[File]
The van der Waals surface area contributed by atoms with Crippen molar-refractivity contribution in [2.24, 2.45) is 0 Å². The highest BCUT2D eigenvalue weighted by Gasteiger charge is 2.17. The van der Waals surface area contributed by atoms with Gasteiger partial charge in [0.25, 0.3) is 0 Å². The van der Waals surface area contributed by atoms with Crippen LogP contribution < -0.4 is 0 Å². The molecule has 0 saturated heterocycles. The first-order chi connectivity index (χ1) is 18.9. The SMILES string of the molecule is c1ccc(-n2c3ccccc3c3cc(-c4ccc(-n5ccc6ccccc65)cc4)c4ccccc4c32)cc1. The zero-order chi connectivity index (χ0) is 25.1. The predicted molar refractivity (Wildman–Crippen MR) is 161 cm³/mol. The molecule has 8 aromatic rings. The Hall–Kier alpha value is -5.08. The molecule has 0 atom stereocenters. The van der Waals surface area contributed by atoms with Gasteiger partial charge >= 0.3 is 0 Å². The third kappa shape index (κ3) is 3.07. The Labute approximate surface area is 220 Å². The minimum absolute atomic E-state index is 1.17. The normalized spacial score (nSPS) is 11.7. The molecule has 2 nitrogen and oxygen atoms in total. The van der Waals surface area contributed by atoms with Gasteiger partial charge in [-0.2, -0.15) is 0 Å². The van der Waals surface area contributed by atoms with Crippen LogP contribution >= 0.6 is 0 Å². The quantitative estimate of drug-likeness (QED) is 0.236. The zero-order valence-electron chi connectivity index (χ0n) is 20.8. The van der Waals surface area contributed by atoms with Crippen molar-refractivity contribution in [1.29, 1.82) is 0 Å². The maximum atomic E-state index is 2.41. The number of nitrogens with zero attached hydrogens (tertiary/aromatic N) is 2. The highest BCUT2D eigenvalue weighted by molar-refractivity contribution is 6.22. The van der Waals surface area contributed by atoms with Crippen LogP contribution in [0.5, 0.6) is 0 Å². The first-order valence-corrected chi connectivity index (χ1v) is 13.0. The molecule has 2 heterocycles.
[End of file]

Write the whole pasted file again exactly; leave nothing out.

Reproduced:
The van der Waals surface area contributed by atoms with Crippen molar-refractivity contribution in [2.24, 2.45) is 0 Å². The highest BCUT2D eigenvalue weighted by Gasteiger charge is 2.17. The van der Waals surface area contributed by atoms with Gasteiger partial charge in [0.25, 0.3) is 0 Å². The van der Waals surface area contributed by atoms with Crippen LogP contribution < -0.4 is 0 Å². The molecule has 0 saturated heterocycles. The first-order chi connectivity index (χ1) is 18.9. The SMILES string of the molecule is c1ccc(-n2c3ccccc3c3cc(-c4ccc(-n5ccc6ccccc65)cc4)c4ccccc4c32)cc1. The zero-order chi connectivity index (χ0) is 25.1. The predicted molar refractivity (Wildman–Crippen MR) is 161 cm³/mol. The molecule has 8 aromatic rings. The Hall–Kier alpha value is -5.08. The molecule has 0 atom stereocenters. The van der Waals surface area contributed by atoms with Gasteiger partial charge >= 0.3 is 0 Å². The third kappa shape index (κ3) is 3.07. The Labute approximate surface area is 220 Å². The minimum absolute atomic E-state index is 1.17. The normalized spacial score (nSPS) is 11.7. The molecule has 2 nitrogen and oxygen atoms in total. The van der Waals surface area contributed by atoms with Gasteiger partial charge in [-0.2, -0.15) is 0 Å². The van der Waals surface area contributed by atoms with Crippen LogP contribution >= 0.6 is 0 Å². The quantitative estimate of drug-likeness (QED) is 0.236. The zero-order valence-electron chi connectivity index (χ0n) is 20.8. The van der Waals surface area contributed by atoms with Crippen molar-refractivity contribution in [1.29, 1.82) is 0 Å². The maximum atomic E-state index is 2.41. The number of nitrogens with zero attached hydrogens (tertiary/aromatic N) is 2. The highest BCUT2D eigenvalue weighted by molar-refractivity contribution is 6.22. The van der Waals surface area contributed by atoms with Crippen LogP contribution in [0.5, 0.6) is 0 Å². The first-order valence-corrected chi connectivity index (χ1v) is 13.0. The molecule has 2 heterocycles.